Life Sciences Are Poised for a Bright Future in New York, Says Justin Myers of Lee and Associates

Justin Myers, executive managing director for Lee and Associates NYC, has been inking deals with and learning from New York City’s emerging life sciences sector since 2018. 

Myers, who is co-president of the brokerage’s Biotech, Lab and Life Sciences practice, says that life science leasing has grown in the brokerage’s offices across the country, including San Diego, Los Angeles, Austin and both North and South Carolina. 

Lee and Associates’ Eric Solem, Myers says, has been securing deals for life science tenants for the past 15 years in the brokerage’s Boston office and has worked alongside Myers to secure deals. 

Lee and Associates NYC is closing on significant life science transactions to be announced within the next month, Myers said. 

Myers shared some of his insights on the life sciences sector with the New York Business Journal. This interview has been edited and condensed for clarity. 

What makes this such a unique moment for the life sciences sector in New York City? 

New York’s life sciences sector is growing – especially after the covid-19 pandemic – and we’re realizing how important it is for this industry to have a place here. Many landlords have already converted their office and sometimes industrial space into lab space, such as the Alexandria Center for Life Science which was previously an industrial space, Johnson and Johnson’s headquarters at 101 Avenue of the Americas which was previously an office building and Cure at 345 Park Avenue South which is now a co-working lab space. 

What are some of the challenges of providing space to life science tenants?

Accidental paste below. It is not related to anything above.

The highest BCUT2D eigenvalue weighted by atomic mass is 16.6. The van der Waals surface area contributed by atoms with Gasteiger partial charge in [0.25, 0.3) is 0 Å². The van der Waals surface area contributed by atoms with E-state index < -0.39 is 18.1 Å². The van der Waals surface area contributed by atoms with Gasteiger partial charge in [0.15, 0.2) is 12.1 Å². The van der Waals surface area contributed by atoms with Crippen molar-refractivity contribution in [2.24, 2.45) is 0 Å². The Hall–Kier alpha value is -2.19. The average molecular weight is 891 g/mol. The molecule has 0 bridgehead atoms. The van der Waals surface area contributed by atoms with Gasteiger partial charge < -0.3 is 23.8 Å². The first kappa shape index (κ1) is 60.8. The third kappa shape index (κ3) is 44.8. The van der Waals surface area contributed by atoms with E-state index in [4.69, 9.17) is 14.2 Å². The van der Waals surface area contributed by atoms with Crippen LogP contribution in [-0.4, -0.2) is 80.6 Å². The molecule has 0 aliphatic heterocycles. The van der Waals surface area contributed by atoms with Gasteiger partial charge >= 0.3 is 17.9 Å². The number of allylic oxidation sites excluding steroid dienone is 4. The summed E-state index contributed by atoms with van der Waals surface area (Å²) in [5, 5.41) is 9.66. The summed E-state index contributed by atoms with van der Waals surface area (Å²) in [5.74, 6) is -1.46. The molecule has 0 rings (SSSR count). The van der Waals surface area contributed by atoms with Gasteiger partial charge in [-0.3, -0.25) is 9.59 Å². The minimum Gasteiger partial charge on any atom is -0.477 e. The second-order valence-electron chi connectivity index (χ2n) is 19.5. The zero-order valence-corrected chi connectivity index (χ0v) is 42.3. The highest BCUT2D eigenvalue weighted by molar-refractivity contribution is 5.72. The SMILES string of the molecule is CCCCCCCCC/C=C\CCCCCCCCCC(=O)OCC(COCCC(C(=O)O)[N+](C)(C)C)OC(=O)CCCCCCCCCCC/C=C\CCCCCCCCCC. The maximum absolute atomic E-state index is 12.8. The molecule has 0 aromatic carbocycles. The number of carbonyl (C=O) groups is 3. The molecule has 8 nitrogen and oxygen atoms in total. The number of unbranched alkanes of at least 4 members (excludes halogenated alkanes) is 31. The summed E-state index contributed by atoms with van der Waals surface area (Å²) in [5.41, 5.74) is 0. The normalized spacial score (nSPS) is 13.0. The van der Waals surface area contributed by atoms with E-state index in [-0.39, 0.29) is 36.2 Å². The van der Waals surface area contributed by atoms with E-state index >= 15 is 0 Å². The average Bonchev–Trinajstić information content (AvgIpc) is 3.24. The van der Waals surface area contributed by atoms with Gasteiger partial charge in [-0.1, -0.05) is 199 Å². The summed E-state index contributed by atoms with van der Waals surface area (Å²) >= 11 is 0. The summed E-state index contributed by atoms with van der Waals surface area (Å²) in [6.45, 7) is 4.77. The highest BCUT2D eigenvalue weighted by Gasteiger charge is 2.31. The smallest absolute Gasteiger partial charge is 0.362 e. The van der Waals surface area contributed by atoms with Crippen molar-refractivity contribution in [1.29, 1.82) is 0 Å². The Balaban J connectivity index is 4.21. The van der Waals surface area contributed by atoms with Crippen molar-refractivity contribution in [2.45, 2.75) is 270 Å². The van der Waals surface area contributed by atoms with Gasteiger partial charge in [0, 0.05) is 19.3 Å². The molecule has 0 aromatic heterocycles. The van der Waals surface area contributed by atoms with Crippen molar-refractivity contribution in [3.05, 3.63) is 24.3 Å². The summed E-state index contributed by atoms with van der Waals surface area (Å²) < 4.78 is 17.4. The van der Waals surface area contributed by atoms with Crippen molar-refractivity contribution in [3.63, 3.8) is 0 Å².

Construction costs are incredibly high in New York that leads to some higher rates that might not be affordable for some of these companies. Life science startups, meanwhile, don’t have the capital to build out their own space but many of them need lab-ready space, especially under 10,000 square feet. 

Prices for lab space can range from below $100 per square foot to between $100 to $150 per square foot at Cure’s space at Park Avenue South. 

Life sciences is a broad sector. Who are the most active life science tenants? 

We’re seeing demand from oncology, pediatrics, and cosmetics sectors with many of these companies conducting research for information or searching for breakthroughs in the pharmaceutical space or medical technology. 

What are these companies searching for in their spaces? 

Life science companies are certainly interested in being near one another. This has been the major selling point for the Alexandria Center for Life Science and King Street Capital’s Innolabs in Long Island City which also built out lab space for smaller tenants. 

Often, life science companies are expecting to have spaces that can accommodate their specific mechanical system needs. These spaces, for instance, may need separate HVAC ventilation for different lab spaces so you don’t have a cross contamination of chemicals. These spaces must also have plenty of accessibility and be within their budgets. 

It’s important to note that all of these features are important because this is an industry that spends at least five days per week in their space. 

Are concessions being offered for these companies to settle in New York? 

These companies are being offered economic benefits, such as tax incentives, especially in places like Long Island City and the outer boroughs. Landlords are also offering tenant improvement allowances, free rents and reduced rents in effort to have these companies establish their operations in their buildings. 

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